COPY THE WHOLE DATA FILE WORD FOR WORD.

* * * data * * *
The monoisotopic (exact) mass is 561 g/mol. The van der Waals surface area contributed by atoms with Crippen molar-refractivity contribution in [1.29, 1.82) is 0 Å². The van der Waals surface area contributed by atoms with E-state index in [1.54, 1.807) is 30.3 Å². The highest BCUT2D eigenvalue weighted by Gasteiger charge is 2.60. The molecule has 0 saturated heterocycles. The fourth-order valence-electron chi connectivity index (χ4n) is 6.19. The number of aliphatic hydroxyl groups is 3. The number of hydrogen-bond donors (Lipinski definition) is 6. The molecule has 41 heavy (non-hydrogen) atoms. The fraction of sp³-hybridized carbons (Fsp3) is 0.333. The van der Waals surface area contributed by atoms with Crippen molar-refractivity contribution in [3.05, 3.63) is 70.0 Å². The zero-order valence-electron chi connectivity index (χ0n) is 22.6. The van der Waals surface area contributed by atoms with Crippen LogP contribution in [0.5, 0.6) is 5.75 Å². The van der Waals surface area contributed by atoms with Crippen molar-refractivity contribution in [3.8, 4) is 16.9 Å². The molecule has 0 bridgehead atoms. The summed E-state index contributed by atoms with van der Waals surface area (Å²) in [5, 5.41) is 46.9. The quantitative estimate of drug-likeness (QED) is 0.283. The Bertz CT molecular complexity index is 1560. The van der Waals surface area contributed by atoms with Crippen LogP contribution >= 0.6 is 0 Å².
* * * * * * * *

The monoisotopic (exact) mass is 561 g/mol. The van der Waals surface area contributed by atoms with Crippen molar-refractivity contribution in [1.29, 1.82) is 0 Å². The van der Waals surface area contributed by atoms with E-state index in [1.54, 1.807) is 30.3 Å². The highest BCUT2D eigenvalue weighted by Gasteiger charge is 2.60. The molecule has 0 saturated heterocycles. The fourth-order valence-electron chi connectivity index (χ4n) is 6.19. The number of aliphatic hydroxyl groups is 3. The number of hydrogen-bond donors (Lipinski definition) is 6. The molecule has 41 heavy (non-hydrogen) atoms. The fraction of sp³-hybridized carbons (Fsp3) is 0.333. The van der Waals surface area contributed by atoms with Crippen molar-refractivity contribution in [3.05, 3.63) is 70.0 Å². The zero-order valence-electron chi connectivity index (χ0n) is 22.6. The van der Waals surface area contributed by atoms with Crippen LogP contribution in [0.5, 0.6) is 5.75 Å². The van der Waals surface area contributed by atoms with Crippen molar-refractivity contribution in [3.8, 4) is 16.9 Å². The molecule has 0 bridgehead atoms. The summed E-state index contributed by atoms with van der Waals surface area (Å²) in [5, 5.41) is 46.9. The quantitative estimate of drug-likeness (QED) is 0.283. The Bertz CT molecular complexity index is 1560. The van der Waals surface area contributed by atoms with Crippen LogP contribution >= 0.6 is 0 Å².